A quick example from my experience when I realized that How to Read a Book helped me in the long run: comparing Elon Musk by Ashlee Vance to Total Recall by Arnold Schwarzenegger. Two extremely successful men. But one’s life is made of physics, rockets, cars, and technology, while the other is in health, fitness, acting, and politics. Pretty much polar opposites. At the same time, they’d both left their home country as early as they could, without knowing anybody at all in the United States. Both socially inept in the US, with Musk’s extreme introversion and Schwarzenegger’s lack of English. Regards they had already jump started onto being successes: Musk with a startup in Zip2 and Schwarzenegger immediately entering the biggest competitions. How they approached problems also differed: Musk with breaking it down to the most basics of physics for everything, versus Schwarzenegger’s repetition in becoming more familiar with the unknown. Both have never had a single thought of failure.
These kinds of connections, no matter how simple they may be, have helped me so much in understanding their approaches and thought processes. I’ve been more likely to implement similar actions in my everyday life, such as always having the attitude to create the next biggest thing while out here on my own in California from Hawaii. The relations between the books makes the life lessons much more memorable. As the number of books we read increase, this network of books will exponentially grow, and my understanding of basically how life works won’t nearly be as intimidating as it seems now.
The latter half of the book I thought was not worthwhile. Alder and Van Doren talk specifically about how to tackle particular books, such as poetry, mathematics, and philosophy. The advice provided seemed rather stretched yet obvious. For example, when reading history, don’t rate the book based on the actual historical events, and don’t read only to learn about what has happened but also to learn the way men and women have acted in their times. Don’t read science and math (just) for the sake of learning how to solve those scientific equations (and when you do, take it slow), but to understand the history and philosophy of science. I would safely say not to bother with any of those sections, unless if you want to read a particular section right before tackling that kind of book immediately after. Even then, a quick skim should suffice.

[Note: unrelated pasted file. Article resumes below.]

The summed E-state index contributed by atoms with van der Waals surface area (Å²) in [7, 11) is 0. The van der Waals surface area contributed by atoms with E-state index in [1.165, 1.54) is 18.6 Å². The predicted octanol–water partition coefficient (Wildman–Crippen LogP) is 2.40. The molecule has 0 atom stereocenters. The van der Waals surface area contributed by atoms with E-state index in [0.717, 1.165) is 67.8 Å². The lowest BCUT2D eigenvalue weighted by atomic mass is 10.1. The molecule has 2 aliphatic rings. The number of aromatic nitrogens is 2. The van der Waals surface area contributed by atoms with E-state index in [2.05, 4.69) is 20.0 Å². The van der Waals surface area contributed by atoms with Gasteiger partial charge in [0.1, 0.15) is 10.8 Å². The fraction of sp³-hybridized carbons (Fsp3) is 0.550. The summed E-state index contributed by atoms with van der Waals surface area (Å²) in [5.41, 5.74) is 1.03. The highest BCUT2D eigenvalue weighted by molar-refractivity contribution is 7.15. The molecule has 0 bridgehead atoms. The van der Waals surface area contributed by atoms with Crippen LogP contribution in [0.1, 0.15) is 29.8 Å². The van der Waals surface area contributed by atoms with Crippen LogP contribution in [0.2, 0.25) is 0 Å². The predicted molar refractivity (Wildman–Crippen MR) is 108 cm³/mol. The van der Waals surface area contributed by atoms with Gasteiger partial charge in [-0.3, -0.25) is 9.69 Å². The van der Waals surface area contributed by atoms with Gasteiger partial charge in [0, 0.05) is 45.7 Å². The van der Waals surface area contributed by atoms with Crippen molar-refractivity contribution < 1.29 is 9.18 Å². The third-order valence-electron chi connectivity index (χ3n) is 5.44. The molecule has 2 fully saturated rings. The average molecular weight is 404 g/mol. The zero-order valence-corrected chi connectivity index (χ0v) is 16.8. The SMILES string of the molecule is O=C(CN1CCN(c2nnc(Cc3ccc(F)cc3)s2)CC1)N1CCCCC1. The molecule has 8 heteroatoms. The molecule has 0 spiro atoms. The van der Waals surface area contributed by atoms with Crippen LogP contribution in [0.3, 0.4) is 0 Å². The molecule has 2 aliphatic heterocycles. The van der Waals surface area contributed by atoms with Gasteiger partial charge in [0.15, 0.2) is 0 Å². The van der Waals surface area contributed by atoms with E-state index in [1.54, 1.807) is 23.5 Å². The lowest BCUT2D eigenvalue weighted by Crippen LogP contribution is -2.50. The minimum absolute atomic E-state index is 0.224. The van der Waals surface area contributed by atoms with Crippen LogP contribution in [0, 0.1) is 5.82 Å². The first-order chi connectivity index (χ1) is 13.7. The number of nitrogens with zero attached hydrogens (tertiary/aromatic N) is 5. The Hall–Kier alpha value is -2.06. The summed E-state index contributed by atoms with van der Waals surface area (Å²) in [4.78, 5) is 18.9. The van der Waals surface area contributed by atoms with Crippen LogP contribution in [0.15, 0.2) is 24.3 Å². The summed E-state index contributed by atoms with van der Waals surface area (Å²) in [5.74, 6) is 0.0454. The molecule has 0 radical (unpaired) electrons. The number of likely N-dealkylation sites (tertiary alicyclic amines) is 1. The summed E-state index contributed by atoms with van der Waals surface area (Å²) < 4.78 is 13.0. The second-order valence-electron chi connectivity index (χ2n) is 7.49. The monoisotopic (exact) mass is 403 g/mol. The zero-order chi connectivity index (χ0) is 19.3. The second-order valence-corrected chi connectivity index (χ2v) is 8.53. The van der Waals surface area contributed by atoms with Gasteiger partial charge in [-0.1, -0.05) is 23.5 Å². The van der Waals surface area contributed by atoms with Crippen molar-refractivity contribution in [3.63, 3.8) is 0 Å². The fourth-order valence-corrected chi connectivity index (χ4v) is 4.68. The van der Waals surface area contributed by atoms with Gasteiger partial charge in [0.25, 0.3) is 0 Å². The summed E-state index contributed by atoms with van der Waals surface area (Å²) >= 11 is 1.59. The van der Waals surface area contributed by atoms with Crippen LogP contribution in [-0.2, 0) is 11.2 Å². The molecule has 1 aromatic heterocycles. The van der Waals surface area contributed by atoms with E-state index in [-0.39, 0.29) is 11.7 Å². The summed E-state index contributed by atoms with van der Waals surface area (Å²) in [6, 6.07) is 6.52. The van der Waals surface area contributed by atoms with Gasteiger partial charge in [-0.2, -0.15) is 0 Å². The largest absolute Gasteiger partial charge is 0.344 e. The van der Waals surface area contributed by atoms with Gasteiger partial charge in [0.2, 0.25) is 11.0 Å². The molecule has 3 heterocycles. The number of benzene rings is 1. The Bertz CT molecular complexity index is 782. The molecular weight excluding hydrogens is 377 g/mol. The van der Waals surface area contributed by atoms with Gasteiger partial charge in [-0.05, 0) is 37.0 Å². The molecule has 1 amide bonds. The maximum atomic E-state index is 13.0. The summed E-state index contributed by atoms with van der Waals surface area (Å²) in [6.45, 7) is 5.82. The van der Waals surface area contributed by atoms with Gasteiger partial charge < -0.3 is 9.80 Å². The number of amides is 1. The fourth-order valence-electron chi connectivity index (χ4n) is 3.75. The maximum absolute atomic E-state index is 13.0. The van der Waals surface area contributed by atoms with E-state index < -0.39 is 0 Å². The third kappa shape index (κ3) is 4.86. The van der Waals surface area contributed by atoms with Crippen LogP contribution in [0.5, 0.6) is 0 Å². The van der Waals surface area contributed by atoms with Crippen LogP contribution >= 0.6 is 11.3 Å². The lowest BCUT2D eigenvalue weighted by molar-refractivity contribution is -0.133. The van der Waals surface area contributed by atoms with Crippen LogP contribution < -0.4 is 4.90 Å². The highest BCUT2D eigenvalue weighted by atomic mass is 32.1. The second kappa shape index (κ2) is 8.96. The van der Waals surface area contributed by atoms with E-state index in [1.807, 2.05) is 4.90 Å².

The last section of the book “The Ultimate Goals of Reading” is definitely worthwhile though, covering the basics of syntopical reading and “Reading and the Growth of the Mind.” The former talks about making the connections between books as we read them at the same time, figuring out what questions to ask and in what order. The latter gives us the motivation to read, what to expect out of reading, decision making processes on what books to read, and thoughts of making reading a lifestyle. Short yet dense wealth of information in this concluding chapter.
Throughout my read I received the implication that the authors were heavily repeating certain passages, mostly to ensure that we get the message. This made several parts of the book longer than necessary, losing its momentum until each chapter reached its conclusion; perhaps this was the style in the 1940’s when the book was released, however. I definitely need to read more books from that time period to find out. We fortunately have the power to skim through those given sections however, so don’t let that stop you.
In all, I’ll be giving this book 3 out of 5 stars for the sake of the book itself. What I’ve gotten from it, however, is priceless. The stretched out sections and the specifics on how to read particular books bring down the rating of How to Read. However, we are not required to read books a certain way, if at all! Just skim and skip through those sections respectively and you will finish with no regrets.